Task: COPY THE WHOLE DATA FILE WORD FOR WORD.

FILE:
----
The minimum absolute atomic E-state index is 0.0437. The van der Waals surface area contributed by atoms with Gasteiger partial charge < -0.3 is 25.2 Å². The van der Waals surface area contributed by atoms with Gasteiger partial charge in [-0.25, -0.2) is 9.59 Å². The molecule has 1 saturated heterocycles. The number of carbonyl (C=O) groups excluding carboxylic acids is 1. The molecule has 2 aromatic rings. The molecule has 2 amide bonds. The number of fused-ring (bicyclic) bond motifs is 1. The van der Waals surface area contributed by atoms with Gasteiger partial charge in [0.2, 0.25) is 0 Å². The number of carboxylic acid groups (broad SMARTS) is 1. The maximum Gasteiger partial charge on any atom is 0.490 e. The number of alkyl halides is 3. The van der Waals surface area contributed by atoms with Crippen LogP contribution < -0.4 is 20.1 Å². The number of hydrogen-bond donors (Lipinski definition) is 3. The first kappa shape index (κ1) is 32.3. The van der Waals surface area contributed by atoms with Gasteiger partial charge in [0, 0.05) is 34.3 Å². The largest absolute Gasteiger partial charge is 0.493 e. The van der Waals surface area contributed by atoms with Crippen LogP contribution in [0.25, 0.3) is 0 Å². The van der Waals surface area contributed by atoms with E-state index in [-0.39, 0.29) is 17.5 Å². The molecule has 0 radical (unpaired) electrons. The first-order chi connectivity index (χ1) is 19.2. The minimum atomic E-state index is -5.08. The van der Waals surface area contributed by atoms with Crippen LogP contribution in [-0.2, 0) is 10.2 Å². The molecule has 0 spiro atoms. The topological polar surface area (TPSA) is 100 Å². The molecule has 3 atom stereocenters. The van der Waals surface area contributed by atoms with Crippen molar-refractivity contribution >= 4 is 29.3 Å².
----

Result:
The minimum absolute atomic E-state index is 0.0437. The van der Waals surface area contributed by atoms with Gasteiger partial charge < -0.3 is 25.2 Å². The van der Waals surface area contributed by atoms with Gasteiger partial charge in [-0.25, -0.2) is 9.59 Å². The molecule has 1 saturated heterocycles. The number of carbonyl (C=O) groups excluding carboxylic acids is 1. The molecule has 2 aromatic rings. The molecule has 2 amide bonds. The number of fused-ring (bicyclic) bond motifs is 1. The van der Waals surface area contributed by atoms with Gasteiger partial charge in [0.2, 0.25) is 0 Å². The number of carboxylic acid groups (broad SMARTS) is 1. The maximum Gasteiger partial charge on any atom is 0.490 e. The number of alkyl halides is 3. The van der Waals surface area contributed by atoms with Crippen LogP contribution < -0.4 is 20.1 Å². The number of hydrogen-bond donors (Lipinski definition) is 3. The first kappa shape index (κ1) is 32.3. The van der Waals surface area contributed by atoms with Gasteiger partial charge in [0, 0.05) is 34.3 Å². The largest absolute Gasteiger partial charge is 0.493 e. The van der Waals surface area contributed by atoms with Crippen LogP contribution in [0.25, 0.3) is 0 Å². The van der Waals surface area contributed by atoms with E-state index in [-0.39, 0.29) is 17.5 Å². The molecule has 0 radical (unpaired) electrons. The first-order chi connectivity index (χ1) is 19.2. The minimum atomic E-state index is -5.08. The van der Waals surface area contributed by atoms with Crippen LogP contribution in [-0.2, 0) is 10.2 Å². The molecule has 0 spiro atoms. The topological polar surface area (TPSA) is 100 Å². The molecule has 3 atom stereocenters. The van der Waals surface area contributed by atoms with Crippen molar-refractivity contribution >= 4 is 29.3 Å².